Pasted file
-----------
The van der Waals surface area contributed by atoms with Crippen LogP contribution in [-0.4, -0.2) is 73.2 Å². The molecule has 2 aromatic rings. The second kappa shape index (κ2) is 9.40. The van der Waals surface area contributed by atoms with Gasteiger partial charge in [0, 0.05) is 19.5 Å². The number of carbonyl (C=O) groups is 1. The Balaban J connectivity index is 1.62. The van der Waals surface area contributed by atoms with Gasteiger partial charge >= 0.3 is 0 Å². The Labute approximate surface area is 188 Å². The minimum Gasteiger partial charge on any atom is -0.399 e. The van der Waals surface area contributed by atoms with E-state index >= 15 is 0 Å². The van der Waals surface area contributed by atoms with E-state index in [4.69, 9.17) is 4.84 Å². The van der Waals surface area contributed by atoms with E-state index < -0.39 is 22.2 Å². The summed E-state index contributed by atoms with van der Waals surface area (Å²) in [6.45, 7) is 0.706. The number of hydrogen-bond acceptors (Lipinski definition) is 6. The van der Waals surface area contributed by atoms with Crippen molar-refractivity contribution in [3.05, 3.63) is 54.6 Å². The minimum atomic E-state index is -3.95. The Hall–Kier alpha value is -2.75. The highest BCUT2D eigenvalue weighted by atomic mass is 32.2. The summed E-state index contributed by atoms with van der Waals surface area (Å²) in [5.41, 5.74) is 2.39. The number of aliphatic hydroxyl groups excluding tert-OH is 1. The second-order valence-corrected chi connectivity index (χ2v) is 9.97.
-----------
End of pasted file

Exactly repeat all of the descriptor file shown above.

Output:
The van der Waals surface area contributed by atoms with Crippen LogP contribution in [-0.4, -0.2) is 73.2 Å². The molecule has 2 aromatic rings. The second kappa shape index (κ2) is 9.40. The van der Waals surface area contributed by atoms with Gasteiger partial charge in [0, 0.05) is 19.5 Å². The number of carbonyl (C=O) groups is 1. The Balaban J connectivity index is 1.62. The van der Waals surface area contributed by atoms with Gasteiger partial charge >= 0.3 is 0 Å². The Labute approximate surface area is 188 Å². The minimum Gasteiger partial charge on any atom is -0.399 e. The van der Waals surface area contributed by atoms with E-state index >= 15 is 0 Å². The van der Waals surface area contributed by atoms with E-state index in [4.69, 9.17) is 4.84 Å². The van der Waals surface area contributed by atoms with E-state index < -0.39 is 22.2 Å². The summed E-state index contributed by atoms with van der Waals surface area (Å²) in [6.45, 7) is 0.706. The number of hydrogen-bond acceptors (Lipinski definition) is 6. The van der Waals surface area contributed by atoms with Crippen molar-refractivity contribution in [3.05, 3.63) is 54.6 Å². The minimum atomic E-state index is -3.95. The Hall–Kier alpha value is -2.75. The highest BCUT2D eigenvalue weighted by atomic mass is 32.2. The summed E-state index contributed by atoms with van der Waals surface area (Å²) in [5.41, 5.74) is 2.39. The number of aliphatic hydroxyl groups excluding tert-OH is 1. The second-order valence-corrected chi connectivity index (χ2v) is 9.97.